The brain in love
Reviewed by Erin B. Taylor on
Love hurts — and our brain shows it. In this TED talk, anthropologist Helen Fisher explains why we feel romantic love so strongly, and why it can take a long time to recover once a relationship is over.
A major factor increasing love's intensity is that it is experienced in many parts of the brain. One of these is the ventral tegmental area, located in the base of the brain. Its cells make dopamine, a natural stimulate that is released in response to rewarding experiences, such as eating and having sex.
Fisher explains that this area is way below our cognitive thinking and our emotions. It's part of the reptilian brain associated with wanting, motivation, focus, and craving. In fact, it's the same are that is actiated during a cocaine high, but much longer-lasting:
"Romantic love is more than a cocaine high. At least you come down from cocaine! Romantic love is an obsession. It possesses you. You lose your sense of self. You can't stop thinking about another human being. Somebody is camping in your head."
Fisher and her team gave MRI scans to people in love and people who had recently been dumped to discover the chemical process involved in romance. They found activity in three brain regions.
One of these was the same region that is activated in intense romantic love. This is bad news when you want to forget someone but instead find yourself loving them harder. It becomes more active, not less, when you can't get what you want.
The second region they found activity in is one associated with calculating gains and losses. When you've been dumped, you try to calculating what went wrong, what you have lost. This is also the area that becomes active when you're willing to take enormous risks.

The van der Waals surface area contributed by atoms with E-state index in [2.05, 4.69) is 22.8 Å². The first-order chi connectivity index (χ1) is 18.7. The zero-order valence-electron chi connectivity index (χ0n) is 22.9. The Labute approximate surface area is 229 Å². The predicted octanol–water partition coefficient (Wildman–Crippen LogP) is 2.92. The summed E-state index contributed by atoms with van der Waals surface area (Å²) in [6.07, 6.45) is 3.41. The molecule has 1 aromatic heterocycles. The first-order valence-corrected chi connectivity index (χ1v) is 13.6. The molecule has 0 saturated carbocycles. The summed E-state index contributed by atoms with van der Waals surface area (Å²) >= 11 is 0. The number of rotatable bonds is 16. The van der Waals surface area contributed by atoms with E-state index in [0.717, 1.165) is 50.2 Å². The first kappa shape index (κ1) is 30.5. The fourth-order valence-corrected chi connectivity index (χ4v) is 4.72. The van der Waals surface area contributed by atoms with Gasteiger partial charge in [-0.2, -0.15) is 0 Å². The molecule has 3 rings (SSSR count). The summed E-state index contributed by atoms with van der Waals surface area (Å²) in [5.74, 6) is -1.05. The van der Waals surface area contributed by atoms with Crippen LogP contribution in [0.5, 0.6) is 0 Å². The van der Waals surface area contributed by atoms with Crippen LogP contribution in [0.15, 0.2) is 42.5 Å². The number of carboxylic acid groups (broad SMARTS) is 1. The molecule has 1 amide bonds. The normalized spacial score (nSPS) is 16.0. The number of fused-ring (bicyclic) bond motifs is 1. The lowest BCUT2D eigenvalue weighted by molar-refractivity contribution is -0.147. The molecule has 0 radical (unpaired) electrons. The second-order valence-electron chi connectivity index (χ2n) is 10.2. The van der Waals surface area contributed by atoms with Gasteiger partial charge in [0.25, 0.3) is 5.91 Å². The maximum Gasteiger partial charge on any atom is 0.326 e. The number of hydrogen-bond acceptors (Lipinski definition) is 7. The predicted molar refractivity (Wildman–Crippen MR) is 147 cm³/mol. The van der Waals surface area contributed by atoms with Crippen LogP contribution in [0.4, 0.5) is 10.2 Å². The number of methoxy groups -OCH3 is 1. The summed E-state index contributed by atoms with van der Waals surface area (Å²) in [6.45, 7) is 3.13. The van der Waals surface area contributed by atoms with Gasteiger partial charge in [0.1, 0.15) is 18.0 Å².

The third region of activity in the minds of those who had been dumped was one associated with deep attachment.
No wonder there are crimes of passion, argues Fisher. When you are in love, you feel "the willingness to risk it all to win life's greatest prize."
Over two thousand years ago, Plato wrote that "the god of love lives in a state of need." Like hunger and thirst, love is almost impossible to stamp out. It is like an addiction: wonderful when going well, horrible when going badly. And it has all the characteristics of an addiction: a build-up of tolerance, withdrawals, relapse.
The good news is that, for those who are in long-term relationships, you can stop worrying about whether the love you think you still feel for your partner is real. Fisher and her team also put people in an MRI scanner who were in long-term relationships and claimed to still love their partners.
They weren't lying, she reports: the areas of the brain associated with romantic love still became activated twenty-five years into their relationships.
This TED talk was filmed in February 2008. Since then, Fisher has gone on to look at why we fall in love with a certain person.